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Common misconceptions and clichés about life in Guatemala

Hello everyone,

Old clichés die hard, as the saying goes... and living in Guatemala can generate lots of misconceptions in the eyes of the people.

What are the most common misconceptions about the expat lifestyle in Guatemala?

What are the most common clichés about life in Guatemala in general?

Did you have a biased view of the country before moving there? What is you view now?

Thanks in advance,

Priscilla

Have lived in Antigua since 2006.  Lots to learn and still not finished.  Not dangerous unless you do stupid things like go out when everyone else goes in!  Get to know people.  It is really a small town after awhile and having Guatemalan friends can expand your world a lot.  True everywhere in the world I would guess.  Not cheap.  Used to be less expensive but not now.  Sticker shock when in the states is huge but so are the expenses in Guatemala.  Love it though and hope things settle down.  Hard to stay in Guatemala City as recommended by the embassy if you live in Antigua!  Get a grip embassy people!

I like Antigua as well and I think it is not that dangerous when you are cautious.. and not living to isolated from the main city..
Of course living in a gated community tagged you as a potential victim.. versus living in a mix neighborhood .. Regarding Guatemala City for me the best place to live is Zona 10.. everything walkable distance, during the day very safe.. and over the week end very quiet...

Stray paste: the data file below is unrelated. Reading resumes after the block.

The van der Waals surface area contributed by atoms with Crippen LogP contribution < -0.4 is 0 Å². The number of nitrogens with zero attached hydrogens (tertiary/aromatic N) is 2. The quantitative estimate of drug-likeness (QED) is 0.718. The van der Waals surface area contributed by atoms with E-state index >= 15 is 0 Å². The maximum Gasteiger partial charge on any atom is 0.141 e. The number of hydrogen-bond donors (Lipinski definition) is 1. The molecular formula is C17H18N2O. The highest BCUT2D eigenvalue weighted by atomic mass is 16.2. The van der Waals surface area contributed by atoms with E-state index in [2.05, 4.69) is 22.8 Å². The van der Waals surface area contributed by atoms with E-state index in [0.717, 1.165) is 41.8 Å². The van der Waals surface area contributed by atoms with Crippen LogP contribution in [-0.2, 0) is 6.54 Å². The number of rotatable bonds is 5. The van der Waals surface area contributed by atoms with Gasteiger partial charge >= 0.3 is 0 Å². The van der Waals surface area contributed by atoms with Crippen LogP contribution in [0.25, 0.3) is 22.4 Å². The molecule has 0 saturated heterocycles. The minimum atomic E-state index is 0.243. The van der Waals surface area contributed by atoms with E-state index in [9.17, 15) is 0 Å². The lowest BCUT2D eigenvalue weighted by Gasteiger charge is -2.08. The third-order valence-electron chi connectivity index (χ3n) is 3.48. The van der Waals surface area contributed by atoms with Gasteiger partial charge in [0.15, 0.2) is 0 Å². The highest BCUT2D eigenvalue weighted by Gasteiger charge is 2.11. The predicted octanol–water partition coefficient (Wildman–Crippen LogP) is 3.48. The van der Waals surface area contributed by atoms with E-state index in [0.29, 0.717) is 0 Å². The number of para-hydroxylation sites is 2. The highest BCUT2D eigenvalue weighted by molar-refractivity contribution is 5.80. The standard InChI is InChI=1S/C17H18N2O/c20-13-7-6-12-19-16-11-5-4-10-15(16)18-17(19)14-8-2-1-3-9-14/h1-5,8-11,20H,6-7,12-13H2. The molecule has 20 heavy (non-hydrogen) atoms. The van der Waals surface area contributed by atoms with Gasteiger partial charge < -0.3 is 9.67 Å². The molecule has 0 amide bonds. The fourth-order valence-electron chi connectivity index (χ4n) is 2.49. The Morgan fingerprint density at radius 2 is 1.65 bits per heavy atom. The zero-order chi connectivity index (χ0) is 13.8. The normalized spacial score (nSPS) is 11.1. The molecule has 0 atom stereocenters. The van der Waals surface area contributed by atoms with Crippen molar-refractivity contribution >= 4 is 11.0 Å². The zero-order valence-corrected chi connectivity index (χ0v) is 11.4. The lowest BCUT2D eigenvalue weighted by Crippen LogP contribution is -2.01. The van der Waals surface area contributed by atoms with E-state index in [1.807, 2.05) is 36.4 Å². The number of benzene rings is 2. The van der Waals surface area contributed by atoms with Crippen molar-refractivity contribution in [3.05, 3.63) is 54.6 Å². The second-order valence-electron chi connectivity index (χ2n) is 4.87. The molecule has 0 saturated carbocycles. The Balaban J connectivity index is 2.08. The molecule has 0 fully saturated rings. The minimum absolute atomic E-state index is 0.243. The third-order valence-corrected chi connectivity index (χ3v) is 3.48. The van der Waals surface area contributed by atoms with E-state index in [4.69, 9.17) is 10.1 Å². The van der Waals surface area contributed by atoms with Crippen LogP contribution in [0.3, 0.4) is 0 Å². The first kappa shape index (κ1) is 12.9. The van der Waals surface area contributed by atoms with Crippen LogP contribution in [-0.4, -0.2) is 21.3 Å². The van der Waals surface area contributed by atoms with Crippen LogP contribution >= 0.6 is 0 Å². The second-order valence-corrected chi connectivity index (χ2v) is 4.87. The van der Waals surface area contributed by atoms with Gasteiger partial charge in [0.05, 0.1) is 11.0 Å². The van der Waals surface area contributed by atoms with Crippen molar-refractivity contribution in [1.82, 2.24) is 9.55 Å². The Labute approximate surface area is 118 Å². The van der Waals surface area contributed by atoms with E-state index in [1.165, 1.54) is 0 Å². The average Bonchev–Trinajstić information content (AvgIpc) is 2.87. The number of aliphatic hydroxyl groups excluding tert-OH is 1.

Did you have a biased view of the country before moving there? What is your view now?

Before moving here, I thought Guatemala was truly and entirely a third world country. I thought the whole country was mired in desperate poverty and that I would be living at a very low level of convenience.

I am happy to report that parts of Guatemala are very modern! There are Walmarts and Burger Kings and soooo many shoe stores you would not believe! I can get pretty much everything I want, if I'm willing to travel to a big city and pay for it. (Except black licorice. Haven't found that. Ha!)

Having said that, a lot of Guatemalans are very poor and living in squalid conditions. The rural areas are quite shocking to see. I live in Panajachel, and while it is a rather prosperous town as a whole, there are families still living in tin-roof shacks with dirt floors, cooking on open fires. The outlying towns are even worse

Luckily for everyone, there are many great charities run by locals and expats alike that are helping the impoverished and unfortunate. Be sure to connect with one of them when you move here so you can give money or time through proper channels so it goes where it's most needed. Giving to beggars and shoeshine boys on the streets is fine, but oftentimes that money doesn't go to appropriate things. Helping a registered and organized charity is the best way to provide food, medicine, and assistance to the poorer communities.

P.S. One of the most eye-opening things I saw when I first moved here was older Mayan ladies in their traditional dresses talking on iPhones! They have nicer phones than I do.  :D

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